WE MARCHED OFF like a parody of a military outfit. Amiranda's companions were clad in uniforms. That seemed to be the limit of their familiarity with the military concept. At a guess I would have said their only use was to keep their livery from collapsing into the dust. I tried a few conversational sallies. Amiranda was done talking. I was one of the hired help now.
The Dead Man was right. Kidnapping was my area of expertise, mostly by circumstance. Time and again I get stuck doing the in-between. Each time I deliver the ransom and bring the body home alive the word gets around a little more. Both sides in a swap know where they stand with me. I play
it straight, no tricks, and heaven help the bad boys if they deliver damaged goods and my principals want their heads. Which they always do in that case.
I loathe kidnapping and kidnappers. Abduction is a major underground industry in TunFaire. I'd as soon see all kidnappers sent down the river floating facedown, but sound business practice makes me play the game by live-and-let-live rules. Unless they cheat first.
The Hill is a good deal more than a piece of high ground looking down its nose at the sprawl of TunFaire, the beast upon whose back it rides. It is a state of mind, and one I don't like. But their coin is as good as any down below, and they have a lot more of it. I register my disapproval by refusing jobs that might help the Hill tribe close their grip even tighter on the rest of us. Usually when they try to hire me it's because they want dirty work done. I turn them down. They find somebody less morally fastidious. So it goes.
The Stormwarden Raver Styx's place was typical of those on the High Hill. It was huge, tall, walled, brooding, dark, and just a shade more friendly than death. It was one of those places with an invisible "Abandon Hope" sign over the gateway. Maybe there were protective spells involved. I got a strong case of nerves the last fifty feet, the little watchman inside telling me I didn't want to go in there.
I went anyway. One hundred marks gold can shout down the watchman any time.
The inside reminded me of a haunted castle. There were cobwebs everywhere. Amiranda and I, after shedding our escort, were the only people tracking the shadowed halls. "Cheerful little bungalow. Where is everybody?"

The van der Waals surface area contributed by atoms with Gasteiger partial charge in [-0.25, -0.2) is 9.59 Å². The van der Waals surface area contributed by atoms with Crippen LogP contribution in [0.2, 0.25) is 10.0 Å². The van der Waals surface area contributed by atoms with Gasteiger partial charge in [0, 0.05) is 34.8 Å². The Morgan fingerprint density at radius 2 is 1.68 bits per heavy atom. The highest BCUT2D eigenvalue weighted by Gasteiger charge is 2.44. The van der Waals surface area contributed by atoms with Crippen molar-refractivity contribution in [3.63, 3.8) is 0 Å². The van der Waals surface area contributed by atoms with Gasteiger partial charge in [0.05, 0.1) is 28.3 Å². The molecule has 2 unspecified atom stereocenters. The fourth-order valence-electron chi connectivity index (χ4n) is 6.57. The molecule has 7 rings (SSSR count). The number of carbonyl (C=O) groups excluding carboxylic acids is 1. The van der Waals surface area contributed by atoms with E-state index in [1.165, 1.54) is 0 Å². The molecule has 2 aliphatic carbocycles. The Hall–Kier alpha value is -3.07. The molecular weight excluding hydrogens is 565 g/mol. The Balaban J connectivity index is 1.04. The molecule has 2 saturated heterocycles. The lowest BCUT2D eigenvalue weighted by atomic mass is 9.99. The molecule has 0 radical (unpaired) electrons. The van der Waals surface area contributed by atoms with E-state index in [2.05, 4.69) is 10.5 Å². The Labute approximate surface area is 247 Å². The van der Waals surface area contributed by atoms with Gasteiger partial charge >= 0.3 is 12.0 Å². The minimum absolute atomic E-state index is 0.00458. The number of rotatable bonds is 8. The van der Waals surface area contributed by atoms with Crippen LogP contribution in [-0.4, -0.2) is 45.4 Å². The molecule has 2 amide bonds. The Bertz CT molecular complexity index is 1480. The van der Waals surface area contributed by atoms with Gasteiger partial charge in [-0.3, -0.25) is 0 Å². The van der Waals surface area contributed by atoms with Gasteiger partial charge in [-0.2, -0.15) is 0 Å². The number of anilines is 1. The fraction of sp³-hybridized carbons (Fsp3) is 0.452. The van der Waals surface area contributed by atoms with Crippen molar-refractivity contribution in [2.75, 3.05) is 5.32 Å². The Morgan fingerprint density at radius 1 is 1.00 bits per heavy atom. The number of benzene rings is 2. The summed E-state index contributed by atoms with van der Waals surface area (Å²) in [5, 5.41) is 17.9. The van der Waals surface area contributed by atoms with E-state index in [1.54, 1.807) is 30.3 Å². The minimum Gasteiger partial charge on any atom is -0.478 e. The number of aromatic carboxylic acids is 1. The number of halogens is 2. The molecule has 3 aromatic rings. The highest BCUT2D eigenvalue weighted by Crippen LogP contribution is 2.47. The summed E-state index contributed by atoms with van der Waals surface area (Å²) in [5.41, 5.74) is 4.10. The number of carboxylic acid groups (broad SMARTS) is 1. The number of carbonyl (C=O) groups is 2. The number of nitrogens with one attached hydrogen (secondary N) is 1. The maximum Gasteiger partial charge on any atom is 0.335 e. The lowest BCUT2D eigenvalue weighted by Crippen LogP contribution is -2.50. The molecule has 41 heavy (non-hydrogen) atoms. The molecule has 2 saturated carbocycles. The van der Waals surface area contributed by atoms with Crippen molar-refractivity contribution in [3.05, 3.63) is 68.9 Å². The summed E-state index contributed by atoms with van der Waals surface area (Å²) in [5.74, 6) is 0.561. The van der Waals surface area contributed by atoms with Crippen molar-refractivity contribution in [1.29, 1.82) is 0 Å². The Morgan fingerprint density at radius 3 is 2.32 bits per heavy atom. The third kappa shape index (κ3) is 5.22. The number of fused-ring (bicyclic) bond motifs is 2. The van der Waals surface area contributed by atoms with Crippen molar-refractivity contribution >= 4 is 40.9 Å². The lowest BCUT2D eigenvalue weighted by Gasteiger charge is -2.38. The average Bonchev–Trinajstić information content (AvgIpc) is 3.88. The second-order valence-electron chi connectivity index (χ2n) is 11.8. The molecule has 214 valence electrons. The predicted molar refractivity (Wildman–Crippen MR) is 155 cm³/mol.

"The Stormwarden took most of the household with her."
"But she left her secretary behind?"
Which told me there was some truth in the things I'd heard about the Stormwarden's husband and son, both named Karl. Put charitably, they needed a shepherd.
At first glance Willa Dount looked like a woman who could keep them in line. Her eyes could chill beer, and she had the charm of a stone. I knew a little about her from whispers in the shadows and alleys. She arranged dirty deeds done for the Stormwarden.
She was about five feet two, early forties, chunky without being fat. Her gray eyes matched her hair. She dressed, shall we say, sensibly. She smiled about twice as often as the Man in the Moon, and then without sincerity.
Amiranda said, "Mr. Garrett, Domina."
The woman looked at me like I was either a potentially contagious disease or an especially curious specimen in the zoo. One of the uglier ones, like a thunder lizard.
There are times when I feel like I belong to one of the dying breeds.
"Thank you, Amiranda. Have a seat, Mr. Garrett." The "mister" left her jaws aching. She wasn't used to being nice to people like me.
I sat. So did she. Amiranda hovered.
"That will be all, Amiranda."
"That will be all."
Amiranda left, furious and hurt. I scanned the clutter on the secretary's desk while she glared the girl from the room.
"What do you think of our Amiranda, Mr. Garrett?" Again she got a jaw ache.
I tried putting it delicately. "A man could dream dreams about a woman with her—"
"I'm sure." She scowled at me. I had failed some test.
I didn't care. I'd decided I wouldn't like the Domina Willa Dount very much. "You had a reason for asking me to come here?"
"How much did Amiranda tell you?"
"Enough to get me to listen." She tried to stare me down. I stared back. "I don't usually have much grief to spare for uptown folks. When the fates want to stick them I say more power to them. But to kidnapping I take exception."
She scowled. I give the woman this—her scowl was first rate. Any gorgon would have been proud
to own it. "What else did she tell you?"
"That was it, and getting it took some work. Maybe you can tell me more."
"Yes. As Amiranda told you, the younger Karl has been abducted."
"From what I've heard, there aren't many more deserving guys around." Karl Junior had a reputation for being twenty-three going on a willful and very spoiled three. There was no doubt which side of the family Junior favored. Domina Dount had been left to keep it civilized or to cover it up.
Willa Dount's mouth tightened until it was little more than a white point. "Be that as it may. We aren't here to exercise your opinions of your betters, Mr. Garrett."
"What are we here for?"
"The Stormwarden will be returning soon. I don't want her to walk into a situation like this. I want to get it settled and forgotten before she arrives. Do you wish to take notes, Mr. Garrett?" She pushed writing materials my way. I figured she supposed me illiterate and wanted to enjoy feeling superior when I confessed it.
"Not till there's something worth noting. I take it you've heard from the kidnappers? That you know Junior hasn't just gone off on one of his adventures?"
By way of answering me she lifted a rag-wrapped bun- die from behind the desk and pushed it across. "This was left with the gateman during the night."
I unwrapped a pair of silver-buckled shoes. A folded piece of paper lay inside one. "His?" "Yes."
"What you would expect. A street urchin of seven or eight. The gateman didn't bring me the bundle till after breakfast. By then the child was too far ahead to catch."
So she had a sense of humor after all. I gave the shoes the full eyeball treatment. It never works out, but you always look for that speck of rare purple mud or the weird yellow grass stain that will make you look like a genius. I didn't find it this time, either. I unfolded the note. We have yore Karl. If you